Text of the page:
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Diamondbacks hope for improved second-half

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Three years ago, the Diamondbacks captured the National League West title in what was considered “a perfect storm.”

That is, several players put together strong, production seasons at once and the team found ways to win. Their ability to gain come-from-behind victories became nearly uncanny and observers believed the Diamondbacks were never out of any game.

If production came together to create an avalanche of victories, the current version seem to operate in reverse. Here at the official “half-way” point in the season, the Diamondbacks find themselves on the outside and looking through a wall which seems impenetrable.

Injuries, poor offensive numbers, a plethora of leaving runners in scoring position, implosion at inopportune times by the bullpen, ineffective starting pitching and recent questionable, personnel decisions have interacted to create an atmosphere of concern and uncertainty.

For the up-coming second half, the prospect of any kind of improvement seems unrealistic. Yet, through the disastrous first three plus months of the season, the team has hung together, their collective spirits undaunted and their purpose unwavering.

“It’s disappointing where we are,” said manager Kirk Gibson just before the break. “We go out and try and win every day but things have not gone our way.”

With apologies to Charles Dickens, the contrast between this time last year and the present is a tale of two seasons.

At the break a year ago, the Diamondbacks were in first place in National League West and holding a one game lead. Their record was just over .500 at 50-45 but fell out of first just three games into the second half. They managed to stay above .500 throughout the course of the season and finished at that .500 mark at 81-81 for the second season in a row.

Now, they seemed buried in a very competitive division and, as play resumes Friday night at home against the Cubs, they are 16 games under .500 with a mark of 40-56. That record reflects a team looking up but the D-backs are only one-half game behind the Rockies for fourth place in the division. Prior to Friday‘s game, Arizona still remains 13 ½ games behind the division-leading Dodgers.

Only the Texas Rangers, at 38-57 with a percentage of .400, have a lower record than the D-backs among all major league teams.

Given the low production of the starters as a principal reason for their current plight, Gibson says the team, as a whole, has held its collective head high.

“While the results are not where we like them to be, the players have played hard,” Gibson said. “Injuries have hurt but this has also given younger players the opportunity to step in the line-up. In that way, I’m definitely encouraged for the future.”

When outfielders Mark Trumbo (stress fracture in his right foot) and A. J. Pollock (fractured right hand) went down in April and May respectively, that gave David Peralta and Ender Inciarte a chance to showcase their skills.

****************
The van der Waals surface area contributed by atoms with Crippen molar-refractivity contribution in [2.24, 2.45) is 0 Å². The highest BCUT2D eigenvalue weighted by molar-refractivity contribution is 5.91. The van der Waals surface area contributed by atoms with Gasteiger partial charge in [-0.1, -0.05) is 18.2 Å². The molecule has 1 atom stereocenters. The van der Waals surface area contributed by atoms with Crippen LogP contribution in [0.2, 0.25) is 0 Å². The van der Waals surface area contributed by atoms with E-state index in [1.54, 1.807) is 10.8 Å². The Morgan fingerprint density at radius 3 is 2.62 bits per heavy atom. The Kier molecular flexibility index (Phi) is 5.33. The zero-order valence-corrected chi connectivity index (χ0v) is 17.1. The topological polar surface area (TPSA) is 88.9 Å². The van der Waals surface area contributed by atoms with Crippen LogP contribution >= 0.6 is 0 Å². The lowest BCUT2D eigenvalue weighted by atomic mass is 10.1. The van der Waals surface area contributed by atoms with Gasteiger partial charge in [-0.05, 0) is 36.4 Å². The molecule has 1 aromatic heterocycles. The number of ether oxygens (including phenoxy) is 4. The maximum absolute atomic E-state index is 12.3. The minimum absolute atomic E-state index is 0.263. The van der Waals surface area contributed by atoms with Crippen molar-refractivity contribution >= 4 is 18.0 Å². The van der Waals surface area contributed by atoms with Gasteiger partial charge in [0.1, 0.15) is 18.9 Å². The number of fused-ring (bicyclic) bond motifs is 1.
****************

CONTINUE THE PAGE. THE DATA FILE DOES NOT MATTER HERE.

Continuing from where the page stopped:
Once he donned Sedona Red, Peralta began hitting line drives and singles up the middle while Inciarte’s bat has improved over the past few weeks.

Plus, the Diamondbacks start the second half with a new-look starting rotation.

Of the five, Wade Miley and Trevor Cahill, the latter recalled from Triple-A Reno during the All-Star break, are the only hold-overs from opening day. Changes have come with Josh Collmenter, leaving his role as long reliever, to take a spot in the rotation along with Chase Anderson and lefty Vidal Nuno, acquired earlier this month from the New York Yankees for right-hander Brandon McCarthy.

Given the dynamics and results of the first half, things can only improve and that’s the hope, moving forward, of Gibson and his intrepid players.

WITH THE RESUMPTION OF PLAY …

The Diamondbacks open the “official” second half with a six-game home stand.

First in are the Cubs.

In the opener Friday night at 6:40 p.m., right-hander Trevor Cahill (1-6, 5.66 ERA) gets the ball from Gibson and returns as a starter for the first time since late April. He gets former Diamondback right-hander Edwin Jackson (5-10, 5.64) as his mound opponent.

On Saturday at 5:10 p.m., it’s a pair of lefties with Wade Miley (5-6, 4.18) taking on Travis Wood (7-8, 4.96). Miley is coming off his best outing of the season last Sunday in San Francisco. He threw seven shutout innings, allowed only four hits and picked up a 2-0 win over the Giants.

For Sunday’s matinee at 1:10, righty Josh Collmenter (7-5, 3.80) draws righty Jake Arrieta (5-1, 1.95) as his opponent.

Some numbers.

In Friday’s game against Jackson, catcher Miguel Montero, although limited at-bats, has put up the best numbers. Montero is hitting .417 (5-for-22) while Gerardo Parra is hitting .357 against Jackson (5-for-14).

For Saturday’s game against Wood, Cody Ross has the most lifetime at-bats and is hitting .250 (3-for-12) while Paul Goldschmidt is 3-for-5 at .600.

Against Arrieta on Sunday, Aaron Hill has the most career at-bats and is hitting .364 (4-for-11, one home run).

After the Cubs, the Detroit Tigers made a rare visit to the desert for three, next Monday and Tuesdays nights and Wednesday afternoon.

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